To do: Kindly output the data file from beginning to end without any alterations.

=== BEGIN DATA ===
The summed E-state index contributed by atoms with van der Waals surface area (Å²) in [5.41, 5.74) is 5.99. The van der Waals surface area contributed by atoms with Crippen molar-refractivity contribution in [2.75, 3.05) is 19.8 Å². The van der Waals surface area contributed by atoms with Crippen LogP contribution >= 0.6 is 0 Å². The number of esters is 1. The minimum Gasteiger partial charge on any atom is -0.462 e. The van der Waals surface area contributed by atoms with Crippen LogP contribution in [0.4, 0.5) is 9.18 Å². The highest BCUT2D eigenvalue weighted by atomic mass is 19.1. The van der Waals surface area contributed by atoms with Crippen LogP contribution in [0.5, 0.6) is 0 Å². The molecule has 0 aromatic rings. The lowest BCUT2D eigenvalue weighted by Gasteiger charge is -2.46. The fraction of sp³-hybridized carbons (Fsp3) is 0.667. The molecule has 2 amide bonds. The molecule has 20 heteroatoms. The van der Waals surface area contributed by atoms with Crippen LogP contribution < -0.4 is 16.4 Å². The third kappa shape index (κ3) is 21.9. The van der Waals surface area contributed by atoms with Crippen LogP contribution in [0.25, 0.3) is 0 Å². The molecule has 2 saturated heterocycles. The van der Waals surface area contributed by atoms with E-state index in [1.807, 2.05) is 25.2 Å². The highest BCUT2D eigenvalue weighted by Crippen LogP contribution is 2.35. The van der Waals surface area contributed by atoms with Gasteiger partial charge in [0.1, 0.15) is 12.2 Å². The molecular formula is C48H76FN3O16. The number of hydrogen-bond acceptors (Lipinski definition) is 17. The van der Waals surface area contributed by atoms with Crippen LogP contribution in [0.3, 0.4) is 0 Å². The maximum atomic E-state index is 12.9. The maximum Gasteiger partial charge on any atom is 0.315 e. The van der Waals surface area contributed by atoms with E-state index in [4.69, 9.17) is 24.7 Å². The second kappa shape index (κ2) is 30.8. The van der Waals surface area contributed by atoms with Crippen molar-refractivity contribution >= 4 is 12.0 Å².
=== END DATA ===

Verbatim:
The summed E-state index contributed by atoms with van der Waals surface area (Å²) in [5.41, 5.74) is 5.99. The van der Waals surface area contributed by atoms with Crippen molar-refractivity contribution in [2.75, 3.05) is 19.8 Å². The van der Waals surface area contributed by atoms with Crippen LogP contribution >= 0.6 is 0 Å². The number of esters is 1. The minimum Gasteiger partial charge on any atom is -0.462 e. The van der Waals surface area contributed by atoms with Crippen LogP contribution in [0.4, 0.5) is 9.18 Å². The highest BCUT2D eigenvalue weighted by atomic mass is 19.1. The van der Waals surface area contributed by atoms with Crippen LogP contribution in [0.5, 0.6) is 0 Å². The molecule has 0 aromatic rings. The lowest BCUT2D eigenvalue weighted by Gasteiger charge is -2.46. The fraction of sp³-hybridized carbons (Fsp3) is 0.667. The molecule has 2 amide bonds. The molecule has 20 heteroatoms. The van der Waals surface area contributed by atoms with Crippen LogP contribution < -0.4 is 16.4 Å². The third kappa shape index (κ3) is 21.9. The van der Waals surface area contributed by atoms with Crippen LogP contribution in [0.25, 0.3) is 0 Å². The molecule has 2 saturated heterocycles. The van der Waals surface area contributed by atoms with E-state index in [1.807, 2.05) is 25.2 Å². The highest BCUT2D eigenvalue weighted by Crippen LogP contribution is 2.35. The van der Waals surface area contributed by atoms with Gasteiger partial charge in [0.1, 0.15) is 12.2 Å². The molecular formula is C48H76FN3O16. The number of hydrogen-bond acceptors (Lipinski definition) is 17. The van der Waals surface area contributed by atoms with Crippen LogP contribution in [0.3, 0.4) is 0 Å². The maximum atomic E-state index is 12.9. The maximum Gasteiger partial charge on any atom is 0.315 e. The van der Waals surface area contributed by atoms with E-state index in [4.69, 9.17) is 24.7 Å². The second kappa shape index (κ2) is 30.8. The van der Waals surface area contributed by atoms with Crippen molar-refractivity contribution >= 4 is 12.0 Å².